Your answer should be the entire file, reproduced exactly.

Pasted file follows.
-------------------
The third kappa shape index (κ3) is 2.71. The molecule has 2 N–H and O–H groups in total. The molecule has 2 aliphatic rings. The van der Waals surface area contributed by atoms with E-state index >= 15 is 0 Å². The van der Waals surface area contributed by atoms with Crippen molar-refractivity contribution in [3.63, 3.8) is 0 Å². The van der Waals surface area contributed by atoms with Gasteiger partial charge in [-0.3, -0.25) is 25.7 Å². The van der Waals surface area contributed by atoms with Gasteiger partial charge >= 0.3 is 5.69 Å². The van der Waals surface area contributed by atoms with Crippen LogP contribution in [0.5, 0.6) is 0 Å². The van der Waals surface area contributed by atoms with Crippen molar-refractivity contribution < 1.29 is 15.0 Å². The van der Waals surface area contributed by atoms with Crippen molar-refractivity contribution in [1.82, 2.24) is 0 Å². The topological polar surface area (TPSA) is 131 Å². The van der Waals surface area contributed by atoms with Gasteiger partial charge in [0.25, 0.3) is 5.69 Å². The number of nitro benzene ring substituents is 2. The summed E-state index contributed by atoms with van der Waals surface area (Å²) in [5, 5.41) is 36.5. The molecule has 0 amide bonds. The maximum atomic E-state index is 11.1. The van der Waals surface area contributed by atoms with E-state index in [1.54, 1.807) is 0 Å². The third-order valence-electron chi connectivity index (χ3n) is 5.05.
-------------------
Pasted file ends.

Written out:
The third kappa shape index (κ3) is 2.71. The molecule has 2 N–H and O–H groups in total. The molecule has 2 aliphatic rings. The van der Waals surface area contributed by atoms with E-state index >= 15 is 0 Å². The van der Waals surface area contributed by atoms with Crippen molar-refractivity contribution in [3.63, 3.8) is 0 Å². The van der Waals surface area contributed by atoms with Gasteiger partial charge in [-0.3, -0.25) is 25.7 Å². The van der Waals surface area contributed by atoms with Gasteiger partial charge >= 0.3 is 5.69 Å². The van der Waals surface area contributed by atoms with Crippen LogP contribution in [0.5, 0.6) is 0 Å². The van der Waals surface area contributed by atoms with Crippen molar-refractivity contribution < 1.29 is 15.0 Å². The van der Waals surface area contributed by atoms with Crippen molar-refractivity contribution in [1.82, 2.24) is 0 Å². The topological polar surface area (TPSA) is 131 Å². The van der Waals surface area contributed by atoms with Gasteiger partial charge in [0.25, 0.3) is 5.69 Å². The number of nitro benzene ring substituents is 2. The summed E-state index contributed by atoms with van der Waals surface area (Å²) in [5, 5.41) is 36.5. The molecule has 0 amide bonds. The maximum atomic E-state index is 11.1. The van der Waals surface area contributed by atoms with E-state index in [1.54, 1.807) is 0 Å². The third-order valence-electron chi connectivity index (χ3n) is 5.05.